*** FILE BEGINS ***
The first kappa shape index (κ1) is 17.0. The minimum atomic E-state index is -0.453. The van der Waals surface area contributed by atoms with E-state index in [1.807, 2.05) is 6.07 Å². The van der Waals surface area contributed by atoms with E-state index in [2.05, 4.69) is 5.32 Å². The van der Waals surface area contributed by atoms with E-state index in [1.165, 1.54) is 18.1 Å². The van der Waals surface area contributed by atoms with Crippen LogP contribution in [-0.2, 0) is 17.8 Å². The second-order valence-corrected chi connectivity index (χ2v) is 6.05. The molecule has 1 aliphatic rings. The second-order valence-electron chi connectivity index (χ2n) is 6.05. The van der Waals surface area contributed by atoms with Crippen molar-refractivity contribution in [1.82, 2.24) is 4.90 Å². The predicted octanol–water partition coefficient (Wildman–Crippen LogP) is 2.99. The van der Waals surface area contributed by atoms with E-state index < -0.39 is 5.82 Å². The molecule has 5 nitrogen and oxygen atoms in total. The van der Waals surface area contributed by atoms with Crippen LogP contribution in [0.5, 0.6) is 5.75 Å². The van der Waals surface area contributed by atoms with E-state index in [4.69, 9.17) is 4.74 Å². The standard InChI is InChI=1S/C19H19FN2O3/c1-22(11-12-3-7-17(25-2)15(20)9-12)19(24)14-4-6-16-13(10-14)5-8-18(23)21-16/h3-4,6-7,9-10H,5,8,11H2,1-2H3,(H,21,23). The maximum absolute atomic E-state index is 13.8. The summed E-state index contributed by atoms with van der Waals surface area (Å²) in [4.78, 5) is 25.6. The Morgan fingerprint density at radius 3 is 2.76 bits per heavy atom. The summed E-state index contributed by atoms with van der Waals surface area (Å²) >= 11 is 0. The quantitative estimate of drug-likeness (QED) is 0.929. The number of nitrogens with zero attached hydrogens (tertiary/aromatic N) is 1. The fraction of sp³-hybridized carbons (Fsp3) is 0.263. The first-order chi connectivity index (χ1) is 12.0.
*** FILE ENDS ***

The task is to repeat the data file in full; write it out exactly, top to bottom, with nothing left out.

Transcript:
The first kappa shape index (κ1) is 17.0. The minimum atomic E-state index is -0.453. The van der Waals surface area contributed by atoms with E-state index in [1.807, 2.05) is 6.07 Å². The van der Waals surface area contributed by atoms with E-state index in [2.05, 4.69) is 5.32 Å². The van der Waals surface area contributed by atoms with E-state index in [1.165, 1.54) is 18.1 Å². The van der Waals surface area contributed by atoms with Crippen LogP contribution in [-0.2, 0) is 17.8 Å². The second-order valence-corrected chi connectivity index (χ2v) is 6.05. The molecule has 1 aliphatic rings. The second-order valence-electron chi connectivity index (χ2n) is 6.05. The van der Waals surface area contributed by atoms with Crippen molar-refractivity contribution in [1.82, 2.24) is 4.90 Å². The predicted octanol–water partition coefficient (Wildman–Crippen LogP) is 2.99. The van der Waals surface area contributed by atoms with E-state index < -0.39 is 5.82 Å². The molecule has 5 nitrogen and oxygen atoms in total. The van der Waals surface area contributed by atoms with Crippen LogP contribution in [0.5, 0.6) is 5.75 Å². The van der Waals surface area contributed by atoms with E-state index in [4.69, 9.17) is 4.74 Å². The standard InChI is InChI=1S/C19H19FN2O3/c1-22(11-12-3-7-17(25-2)15(20)9-12)19(24)14-4-6-16-13(10-14)5-8-18(23)21-16/h3-4,6-7,9-10H,5,8,11H2,1-2H3,(H,21,23). The maximum absolute atomic E-state index is 13.8. The summed E-state index contributed by atoms with van der Waals surface area (Å²) in [4.78, 5) is 25.6. The Morgan fingerprint density at radius 3 is 2.76 bits per heavy atom. The summed E-state index contributed by atoms with van der Waals surface area (Å²) >= 11 is 0. The quantitative estimate of drug-likeness (QED) is 0.929. The number of nitrogens with zero attached hydrogens (tertiary/aromatic N) is 1. The fraction of sp³-hybridized carbons (Fsp3) is 0.263. The first-order chi connectivity index (χ1) is 12.0.